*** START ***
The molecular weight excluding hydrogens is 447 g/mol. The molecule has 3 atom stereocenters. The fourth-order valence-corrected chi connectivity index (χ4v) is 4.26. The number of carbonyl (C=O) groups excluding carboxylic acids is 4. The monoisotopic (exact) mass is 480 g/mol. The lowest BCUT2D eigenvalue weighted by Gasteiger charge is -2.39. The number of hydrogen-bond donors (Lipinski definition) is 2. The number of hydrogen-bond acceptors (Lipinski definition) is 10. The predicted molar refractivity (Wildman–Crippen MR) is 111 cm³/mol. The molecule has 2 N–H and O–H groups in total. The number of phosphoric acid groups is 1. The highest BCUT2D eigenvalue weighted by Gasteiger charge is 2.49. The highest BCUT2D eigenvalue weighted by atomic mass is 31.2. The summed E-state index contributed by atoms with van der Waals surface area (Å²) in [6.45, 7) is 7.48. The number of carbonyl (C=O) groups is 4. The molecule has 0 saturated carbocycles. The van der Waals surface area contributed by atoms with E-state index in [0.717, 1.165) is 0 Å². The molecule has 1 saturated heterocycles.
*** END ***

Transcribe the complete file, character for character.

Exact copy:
The molecular weight excluding hydrogens is 447 g/mol. The molecule has 3 atom stereocenters. The fourth-order valence-corrected chi connectivity index (χ4v) is 4.26. The number of carbonyl (C=O) groups excluding carboxylic acids is 4. The monoisotopic (exact) mass is 480 g/mol. The lowest BCUT2D eigenvalue weighted by Gasteiger charge is -2.39. The number of hydrogen-bond donors (Lipinski definition) is 2. The number of hydrogen-bond acceptors (Lipinski definition) is 10. The predicted molar refractivity (Wildman–Crippen MR) is 111 cm³/mol. The molecule has 2 N–H and O–H groups in total. The number of phosphoric acid groups is 1. The highest BCUT2D eigenvalue weighted by Gasteiger charge is 2.49. The highest BCUT2D eigenvalue weighted by atomic mass is 31.2. The summed E-state index contributed by atoms with van der Waals surface area (Å²) in [6.45, 7) is 7.48. The number of carbonyl (C=O) groups is 4. The molecule has 0 saturated carbocycles. The van der Waals surface area contributed by atoms with E-state index in [0.717, 1.165) is 0 Å². The molecule has 1 saturated heterocycles.